Richard Windsor, the e-mail alias employed by former EPA administrator Lisa Jackson to communicate with high-level Obama administration officials, environmental activists, and other top EPA officials, is still listed in the agency’s digital directory as an EPA employee, according to an agency employee who asked to remain anonymous.
The source tells National Review Online that a search of the agency’s internal directory for Richard Windsor returns an employee by that name, “buried in there with active employees.” Windsor is listed as an employee in “OA” — the Office of the Administrator — which Jackson ran until her departure from the agency in February 2013. The listing for Windsor gives no indication that Jackson used “his” e-mail as an alias, or that “he” is otherwise connected to Jackson in any way. Windsor is not listed in the agency’s public staff directory.
The EPA declined to comment on the nature of its directory listings or on whether it is standard practice for the e-mail aliases of employees to be listed in the agency’s directory as people without tying them to the owner of the alias. National Review Online received an initial response — “Looking into this and will get back to you” — from an EPA spokeswoman, but did not receive any further response.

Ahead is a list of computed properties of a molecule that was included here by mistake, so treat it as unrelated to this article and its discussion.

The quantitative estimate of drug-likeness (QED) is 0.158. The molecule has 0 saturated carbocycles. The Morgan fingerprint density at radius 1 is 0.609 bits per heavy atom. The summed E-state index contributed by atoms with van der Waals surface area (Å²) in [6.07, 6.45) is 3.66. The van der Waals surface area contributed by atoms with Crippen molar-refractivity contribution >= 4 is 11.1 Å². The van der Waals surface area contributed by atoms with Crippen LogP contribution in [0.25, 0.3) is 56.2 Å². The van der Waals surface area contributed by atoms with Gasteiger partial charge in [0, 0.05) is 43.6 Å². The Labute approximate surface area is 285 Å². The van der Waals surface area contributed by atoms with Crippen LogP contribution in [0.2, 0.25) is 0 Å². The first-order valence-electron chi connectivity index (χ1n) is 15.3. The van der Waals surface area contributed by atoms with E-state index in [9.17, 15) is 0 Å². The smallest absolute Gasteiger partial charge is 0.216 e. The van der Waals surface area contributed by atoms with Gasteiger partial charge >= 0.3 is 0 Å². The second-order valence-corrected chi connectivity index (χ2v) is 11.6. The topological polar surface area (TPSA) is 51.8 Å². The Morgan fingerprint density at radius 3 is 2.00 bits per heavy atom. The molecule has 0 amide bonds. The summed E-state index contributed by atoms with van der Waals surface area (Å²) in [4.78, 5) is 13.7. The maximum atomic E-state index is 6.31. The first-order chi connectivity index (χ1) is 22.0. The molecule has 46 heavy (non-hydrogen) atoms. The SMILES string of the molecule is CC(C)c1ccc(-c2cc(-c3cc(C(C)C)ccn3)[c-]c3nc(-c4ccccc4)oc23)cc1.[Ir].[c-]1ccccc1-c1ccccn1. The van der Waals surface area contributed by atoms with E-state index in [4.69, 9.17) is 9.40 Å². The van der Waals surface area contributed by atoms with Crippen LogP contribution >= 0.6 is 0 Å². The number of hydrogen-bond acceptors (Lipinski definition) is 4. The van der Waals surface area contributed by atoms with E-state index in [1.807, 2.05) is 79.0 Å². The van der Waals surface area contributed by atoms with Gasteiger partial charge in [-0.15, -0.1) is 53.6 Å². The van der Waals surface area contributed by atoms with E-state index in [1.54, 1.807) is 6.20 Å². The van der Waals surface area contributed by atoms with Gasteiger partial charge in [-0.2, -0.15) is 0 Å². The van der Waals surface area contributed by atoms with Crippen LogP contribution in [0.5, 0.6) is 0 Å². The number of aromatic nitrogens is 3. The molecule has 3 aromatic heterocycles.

I reported on Monday that the non-existent Windsor received various awards and certifications from the EPA during Jackson’s tenure, including an award naming him a “scholar of ethical behavior” and a certification in e-mail records management training. The agency released those documents in response to a Freedom of Information Act request from Chris Horner, a senior fellow at the Competitive Enterprise Institute, who initially reported Jackson’s use of the Windsor alias.
The Associated Press reported yesterday that several top Obama administration officials use secret e-mail addresses, and the administration defended the practice, saying it is necessary in order to manage the flood of e-mail traffic those officials receive.
Jackson’s use of the Windsor alias is the subject of an investigation by the Senate Committee on Environment and Public Works, whose ranking member, Senator David Vitter, has said the issue represents the EPA’s “disregard for transparency.”